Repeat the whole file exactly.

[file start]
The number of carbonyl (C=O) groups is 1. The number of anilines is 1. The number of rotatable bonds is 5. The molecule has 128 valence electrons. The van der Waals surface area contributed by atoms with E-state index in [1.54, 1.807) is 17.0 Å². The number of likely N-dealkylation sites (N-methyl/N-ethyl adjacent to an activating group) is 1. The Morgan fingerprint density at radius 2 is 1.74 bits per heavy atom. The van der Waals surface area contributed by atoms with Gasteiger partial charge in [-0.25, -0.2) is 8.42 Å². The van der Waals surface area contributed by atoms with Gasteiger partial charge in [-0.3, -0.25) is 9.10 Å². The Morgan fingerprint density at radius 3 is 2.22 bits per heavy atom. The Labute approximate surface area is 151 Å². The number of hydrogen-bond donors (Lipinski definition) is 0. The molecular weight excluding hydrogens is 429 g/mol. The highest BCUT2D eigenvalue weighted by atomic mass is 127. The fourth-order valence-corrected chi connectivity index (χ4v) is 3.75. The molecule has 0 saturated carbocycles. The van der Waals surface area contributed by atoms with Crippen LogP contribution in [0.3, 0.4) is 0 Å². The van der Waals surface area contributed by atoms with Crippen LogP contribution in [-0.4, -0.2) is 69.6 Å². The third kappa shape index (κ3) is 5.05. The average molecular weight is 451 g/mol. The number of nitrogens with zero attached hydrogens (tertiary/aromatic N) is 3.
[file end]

The number of carbonyl (C=O) groups is 1. The number of anilines is 1. The number of rotatable bonds is 5. The molecule has 128 valence electrons. The van der Waals surface area contributed by atoms with E-state index in [1.54, 1.807) is 17.0 Å². The number of likely N-dealkylation sites (N-methyl/N-ethyl adjacent to an activating group) is 1. The Morgan fingerprint density at radius 2 is 1.74 bits per heavy atom. The van der Waals surface area contributed by atoms with Gasteiger partial charge in [-0.25, -0.2) is 8.42 Å². The van der Waals surface area contributed by atoms with Gasteiger partial charge in [-0.3, -0.25) is 9.10 Å². The Morgan fingerprint density at radius 3 is 2.22 bits per heavy atom. The Labute approximate surface area is 151 Å². The number of hydrogen-bond donors (Lipinski definition) is 0. The molecular weight excluding hydrogens is 429 g/mol. The highest BCUT2D eigenvalue weighted by atomic mass is 127. The fourth-order valence-corrected chi connectivity index (χ4v) is 3.75. The molecule has 0 saturated carbocycles. The van der Waals surface area contributed by atoms with Crippen LogP contribution in [0.3, 0.4) is 0 Å². The van der Waals surface area contributed by atoms with Crippen LogP contribution in [-0.4, -0.2) is 69.6 Å². The third kappa shape index (κ3) is 5.05. The average molecular weight is 451 g/mol. The number of nitrogens with zero attached hydrogens (tertiary/aromatic N) is 3.